SINGAPORE - Greater collaboration between organisations can help Singapore transition towards a circular economy to enhance sustainability efforts.
In the case of the Singapore Environment Council (SEC) and the Singapore Water Association (SWA), it can enable SWA members to tap SEC's programmes in order to develop new capabilities in sustainability that would be applicable within and beyond the water industry.
Similarly, SWA members can learn from their counterparts at the SEC through sharing sessions and sustainability workshops between the two organisations.
Said Senior Minister of State for Sustainability and the Environment Amy Khor: "Sustainable development with finite resources means that we need to be efficient in our resource utilisation.
"A circular economy model allows us to reuse resources repeatedly, reduce the need to constantly exploit new resources and tap into new areas of growth."
Dr Khor was speaking during the signing ceremony of a memorandum of understanding (MOU) between the SEC and SWA on Tuesday (Jan 11) at the PUB Water Hub Auditorium in Toh Guan.
SEC chairman Isabella Huang-Loh said: "Leveraging SEC's appointment as a partner in Enterprise Singapore's Enterprise Sustainability Programme, SEC will assist SWA members to enhance their individual capability and capacity building required to jump-start innovations and sustainable development."
Mr Charles Quek, vice-president of the SWA, said that both organisations would also collaborate on outreach and education events, publicity and promotion campaigns, as well as encourage and assist SWA members to secure SEC's certifications over the next 18 months.
To that end, Ms Huang-Loh said that the SEC has begun issuing Singapore Green Labelling Scheme certifications for industrial water equipment, which includes high-pressure waterjets, commercial washer extractors and dishwashers.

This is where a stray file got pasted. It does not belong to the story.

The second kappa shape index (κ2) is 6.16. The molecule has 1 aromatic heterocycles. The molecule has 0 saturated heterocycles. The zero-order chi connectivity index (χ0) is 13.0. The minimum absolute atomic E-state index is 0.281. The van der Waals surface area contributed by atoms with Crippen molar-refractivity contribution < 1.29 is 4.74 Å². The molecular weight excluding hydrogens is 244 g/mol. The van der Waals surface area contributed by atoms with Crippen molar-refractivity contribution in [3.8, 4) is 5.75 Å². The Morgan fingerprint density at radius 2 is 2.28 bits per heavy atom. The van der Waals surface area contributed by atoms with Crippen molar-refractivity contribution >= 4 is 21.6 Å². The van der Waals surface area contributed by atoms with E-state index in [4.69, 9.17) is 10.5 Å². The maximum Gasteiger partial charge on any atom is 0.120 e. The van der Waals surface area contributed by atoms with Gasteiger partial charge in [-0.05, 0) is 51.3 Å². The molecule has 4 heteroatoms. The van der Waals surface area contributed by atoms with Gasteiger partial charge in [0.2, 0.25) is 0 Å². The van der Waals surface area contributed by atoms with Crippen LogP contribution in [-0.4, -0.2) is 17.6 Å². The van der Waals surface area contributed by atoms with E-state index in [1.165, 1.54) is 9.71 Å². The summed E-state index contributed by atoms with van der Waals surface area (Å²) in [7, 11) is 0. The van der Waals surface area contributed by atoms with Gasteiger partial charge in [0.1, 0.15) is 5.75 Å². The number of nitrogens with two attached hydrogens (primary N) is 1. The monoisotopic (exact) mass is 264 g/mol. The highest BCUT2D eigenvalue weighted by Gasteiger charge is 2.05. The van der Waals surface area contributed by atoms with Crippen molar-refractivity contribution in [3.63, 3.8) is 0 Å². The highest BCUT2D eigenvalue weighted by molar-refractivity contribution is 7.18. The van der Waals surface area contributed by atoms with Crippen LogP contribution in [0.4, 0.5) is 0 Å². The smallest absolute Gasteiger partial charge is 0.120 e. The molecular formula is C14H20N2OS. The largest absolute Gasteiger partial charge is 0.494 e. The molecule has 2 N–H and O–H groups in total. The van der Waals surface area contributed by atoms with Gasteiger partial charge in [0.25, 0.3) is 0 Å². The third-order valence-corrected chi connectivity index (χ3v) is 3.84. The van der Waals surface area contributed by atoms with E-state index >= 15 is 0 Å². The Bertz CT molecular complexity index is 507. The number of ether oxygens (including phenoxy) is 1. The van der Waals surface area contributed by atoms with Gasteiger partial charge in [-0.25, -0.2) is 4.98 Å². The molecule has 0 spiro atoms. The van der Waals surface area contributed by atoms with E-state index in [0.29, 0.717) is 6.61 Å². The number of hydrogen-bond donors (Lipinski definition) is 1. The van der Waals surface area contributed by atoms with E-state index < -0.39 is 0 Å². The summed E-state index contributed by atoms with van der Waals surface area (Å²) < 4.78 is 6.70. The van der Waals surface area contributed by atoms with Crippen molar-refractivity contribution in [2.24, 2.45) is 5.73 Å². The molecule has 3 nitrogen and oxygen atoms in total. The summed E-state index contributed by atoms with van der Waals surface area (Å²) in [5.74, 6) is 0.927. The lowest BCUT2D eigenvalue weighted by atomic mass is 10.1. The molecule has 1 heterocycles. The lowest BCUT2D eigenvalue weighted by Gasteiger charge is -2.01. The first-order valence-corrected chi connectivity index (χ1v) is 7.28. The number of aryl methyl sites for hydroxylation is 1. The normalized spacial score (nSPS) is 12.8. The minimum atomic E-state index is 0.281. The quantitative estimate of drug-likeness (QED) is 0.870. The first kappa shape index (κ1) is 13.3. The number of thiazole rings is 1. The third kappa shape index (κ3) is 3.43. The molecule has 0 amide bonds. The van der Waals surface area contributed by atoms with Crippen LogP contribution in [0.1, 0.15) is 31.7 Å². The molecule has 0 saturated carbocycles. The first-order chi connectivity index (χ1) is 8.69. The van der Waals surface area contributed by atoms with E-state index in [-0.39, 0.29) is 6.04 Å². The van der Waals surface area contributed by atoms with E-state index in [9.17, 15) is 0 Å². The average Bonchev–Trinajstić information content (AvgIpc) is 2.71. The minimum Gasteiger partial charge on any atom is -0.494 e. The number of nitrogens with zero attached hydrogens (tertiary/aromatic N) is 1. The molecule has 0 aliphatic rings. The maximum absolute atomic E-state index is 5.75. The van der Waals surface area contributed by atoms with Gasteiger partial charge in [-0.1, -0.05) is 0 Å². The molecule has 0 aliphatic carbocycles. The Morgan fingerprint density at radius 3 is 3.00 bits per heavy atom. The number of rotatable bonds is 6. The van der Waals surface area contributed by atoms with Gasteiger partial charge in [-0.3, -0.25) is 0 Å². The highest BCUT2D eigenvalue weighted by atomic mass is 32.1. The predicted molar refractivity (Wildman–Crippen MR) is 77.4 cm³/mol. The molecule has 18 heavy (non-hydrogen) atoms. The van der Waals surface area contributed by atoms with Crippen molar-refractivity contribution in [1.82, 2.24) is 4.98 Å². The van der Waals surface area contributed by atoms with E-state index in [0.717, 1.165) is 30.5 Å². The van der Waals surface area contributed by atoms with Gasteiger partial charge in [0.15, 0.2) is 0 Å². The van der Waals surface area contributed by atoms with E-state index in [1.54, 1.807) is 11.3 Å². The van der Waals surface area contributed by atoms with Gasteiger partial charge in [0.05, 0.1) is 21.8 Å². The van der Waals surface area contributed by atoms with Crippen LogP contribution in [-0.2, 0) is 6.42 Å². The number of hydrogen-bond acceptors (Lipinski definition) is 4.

Speaking at a sharing session "Water-Food-Energy Nexus: Towards a Circular Business Economy" after the signing ceremony, Mr Kunal Shah said that the large amounts of water used in the production of fuels and technologies to move the energy sector away from fossil fuels towards zero carbon energy sources could lead to water stress.
"Electric vehicles rely on batteries, which require a lot of freshwater to produce, as it creates a lot of waste water.
"The production of biodiesel, sustainable aviation fuels, hydrogen through electrolysis and carbon capture all require a lot of water," said Mr Shah, who chairs the SWA's sustainability task force.
Emphasising the importance of sustainable development for a country like Singapore, which does not have a hinterland or natural resources, Dr Khor said: "The concept of circularity seeks to achieve sustainable development by maximising resource utilisation while reducing and repurposing waste."
She also cited the impact that climate change would have on water resources and the impact on other resources such as food and energy.
According to Dr Khor, more than 70 per cent of freshwater supplies are currently channelled into the agriculture sector for food production globally.
She added that by 2050, global water demand would be expected to increase 30 per cent compared with that in 2019.
"The interconnectedness of the three sectors, or the Water-Energy-Food Nexus, forms the basis of our well-being and is at the core of sustainable development. Ensuring resource resilience in these three sectors is therefore critical," said Dr Khor.